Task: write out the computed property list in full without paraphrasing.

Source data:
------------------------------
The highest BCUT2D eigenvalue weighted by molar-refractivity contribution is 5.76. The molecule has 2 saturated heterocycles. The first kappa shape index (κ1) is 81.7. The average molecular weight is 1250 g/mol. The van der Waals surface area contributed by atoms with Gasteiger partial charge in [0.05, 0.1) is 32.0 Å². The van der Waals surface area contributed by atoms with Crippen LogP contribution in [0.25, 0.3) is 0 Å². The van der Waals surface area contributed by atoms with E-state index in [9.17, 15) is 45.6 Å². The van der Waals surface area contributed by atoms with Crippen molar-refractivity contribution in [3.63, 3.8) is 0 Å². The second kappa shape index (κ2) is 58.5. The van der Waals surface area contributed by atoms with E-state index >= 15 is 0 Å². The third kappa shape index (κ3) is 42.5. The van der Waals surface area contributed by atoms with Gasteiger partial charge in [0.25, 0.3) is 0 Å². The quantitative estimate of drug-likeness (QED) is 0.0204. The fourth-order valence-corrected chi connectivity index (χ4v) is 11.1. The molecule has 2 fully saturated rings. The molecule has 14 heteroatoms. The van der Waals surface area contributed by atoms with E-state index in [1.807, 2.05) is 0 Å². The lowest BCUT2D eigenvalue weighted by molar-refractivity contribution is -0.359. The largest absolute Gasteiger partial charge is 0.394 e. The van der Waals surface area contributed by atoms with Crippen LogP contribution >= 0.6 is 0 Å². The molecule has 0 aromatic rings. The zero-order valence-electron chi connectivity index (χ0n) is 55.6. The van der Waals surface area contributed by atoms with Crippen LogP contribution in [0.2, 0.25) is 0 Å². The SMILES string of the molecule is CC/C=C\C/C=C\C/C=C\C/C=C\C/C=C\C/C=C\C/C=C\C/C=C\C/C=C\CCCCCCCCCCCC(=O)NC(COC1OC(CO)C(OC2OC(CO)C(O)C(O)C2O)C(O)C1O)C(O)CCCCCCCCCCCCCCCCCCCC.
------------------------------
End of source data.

The highest BCUT2D eigenvalue weighted by molar-refractivity contribution is 5.76. The molecule has 2 saturated heterocycles. The first kappa shape index (κ1) is 81.7. The average molecular weight is 1250 g/mol. The van der Waals surface area contributed by atoms with Gasteiger partial charge in [0.05, 0.1) is 32.0 Å². The van der Waals surface area contributed by atoms with Crippen LogP contribution in [0.25, 0.3) is 0 Å². The van der Waals surface area contributed by atoms with E-state index in [9.17, 15) is 45.6 Å². The van der Waals surface area contributed by atoms with Crippen molar-refractivity contribution in [3.63, 3.8) is 0 Å². The second kappa shape index (κ2) is 58.5. The van der Waals surface area contributed by atoms with E-state index >= 15 is 0 Å². The third kappa shape index (κ3) is 42.5. The van der Waals surface area contributed by atoms with Gasteiger partial charge in [0.25, 0.3) is 0 Å². The quantitative estimate of drug-likeness (QED) is 0.0204. The fourth-order valence-corrected chi connectivity index (χ4v) is 11.1. The molecule has 2 fully saturated rings. The molecule has 14 heteroatoms. The van der Waals surface area contributed by atoms with E-state index in [1.807, 2.05) is 0 Å². The lowest BCUT2D eigenvalue weighted by molar-refractivity contribution is -0.359. The largest absolute Gasteiger partial charge is 0.394 e. The van der Waals surface area contributed by atoms with Crippen LogP contribution >= 0.6 is 0 Å². The molecule has 0 aromatic rings. The zero-order valence-electron chi connectivity index (χ0n) is 55.6. The van der Waals surface area contributed by atoms with Crippen LogP contribution in [0.2, 0.25) is 0 Å². The SMILES string of the molecule is CC/C=C\C/C=C\C/C=C\C/C=C\C/C=C\C/C=C\C/C=C\C/C=C\C/C=C\CCCCCCCCCCCC(=O)NC(COC1OC(CO)C(OC2OC(CO)C(O)C(O)C2O)C(O)C1O)C(O)CCCCCCCCCCCCCCCCCCCC.